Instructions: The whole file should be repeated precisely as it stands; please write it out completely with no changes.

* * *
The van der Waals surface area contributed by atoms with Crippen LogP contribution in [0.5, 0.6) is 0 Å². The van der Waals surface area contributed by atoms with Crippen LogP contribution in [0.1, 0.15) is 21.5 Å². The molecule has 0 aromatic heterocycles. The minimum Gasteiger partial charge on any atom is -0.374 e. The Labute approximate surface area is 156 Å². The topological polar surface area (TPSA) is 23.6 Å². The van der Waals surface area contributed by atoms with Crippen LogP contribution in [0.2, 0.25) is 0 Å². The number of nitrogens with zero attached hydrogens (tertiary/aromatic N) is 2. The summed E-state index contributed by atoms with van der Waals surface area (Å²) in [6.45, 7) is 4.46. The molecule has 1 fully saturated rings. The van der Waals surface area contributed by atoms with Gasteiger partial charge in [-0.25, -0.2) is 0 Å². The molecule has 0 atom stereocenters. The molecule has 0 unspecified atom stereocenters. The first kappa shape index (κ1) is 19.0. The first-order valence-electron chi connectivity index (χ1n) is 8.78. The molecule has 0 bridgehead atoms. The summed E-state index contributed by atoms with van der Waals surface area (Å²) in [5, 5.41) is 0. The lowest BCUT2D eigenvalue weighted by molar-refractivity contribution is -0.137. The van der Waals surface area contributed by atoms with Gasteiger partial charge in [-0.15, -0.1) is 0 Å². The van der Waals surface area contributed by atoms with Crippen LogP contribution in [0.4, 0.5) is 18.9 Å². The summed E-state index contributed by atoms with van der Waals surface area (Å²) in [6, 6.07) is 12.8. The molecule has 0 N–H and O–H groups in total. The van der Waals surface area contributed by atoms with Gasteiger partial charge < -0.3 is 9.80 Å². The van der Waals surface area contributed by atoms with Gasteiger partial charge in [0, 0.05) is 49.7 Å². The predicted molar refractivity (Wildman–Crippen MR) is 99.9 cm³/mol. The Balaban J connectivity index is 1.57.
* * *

The van der Waals surface area contributed by atoms with Crippen LogP contribution in [0.5, 0.6) is 0 Å². The van der Waals surface area contributed by atoms with Crippen LogP contribution in [0.1, 0.15) is 21.5 Å². The molecule has 0 aromatic heterocycles. The minimum Gasteiger partial charge on any atom is -0.374 e. The Labute approximate surface area is 156 Å². The topological polar surface area (TPSA) is 23.6 Å². The van der Waals surface area contributed by atoms with Crippen LogP contribution in [0.2, 0.25) is 0 Å². The number of nitrogens with zero attached hydrogens (tertiary/aromatic N) is 2. The summed E-state index contributed by atoms with van der Waals surface area (Å²) in [6.45, 7) is 4.46. The molecule has 1 fully saturated rings. The van der Waals surface area contributed by atoms with Gasteiger partial charge in [-0.25, -0.2) is 0 Å². The molecule has 0 atom stereocenters. The molecule has 0 unspecified atom stereocenters. The first kappa shape index (κ1) is 19.0. The first-order valence-electron chi connectivity index (χ1n) is 8.78. The molecule has 0 bridgehead atoms. The summed E-state index contributed by atoms with van der Waals surface area (Å²) in [5, 5.41) is 0. The lowest BCUT2D eigenvalue weighted by molar-refractivity contribution is -0.137. The van der Waals surface area contributed by atoms with Gasteiger partial charge in [-0.15, -0.1) is 0 Å². The van der Waals surface area contributed by atoms with Crippen LogP contribution in [0.4, 0.5) is 18.9 Å². The summed E-state index contributed by atoms with van der Waals surface area (Å²) in [6, 6.07) is 12.8. The molecule has 0 N–H and O–H groups in total. The van der Waals surface area contributed by atoms with Gasteiger partial charge < -0.3 is 9.80 Å². The van der Waals surface area contributed by atoms with Gasteiger partial charge in [0, 0.05) is 49.7 Å². The predicted molar refractivity (Wildman–Crippen MR) is 99.9 cm³/mol. The Balaban J connectivity index is 1.57.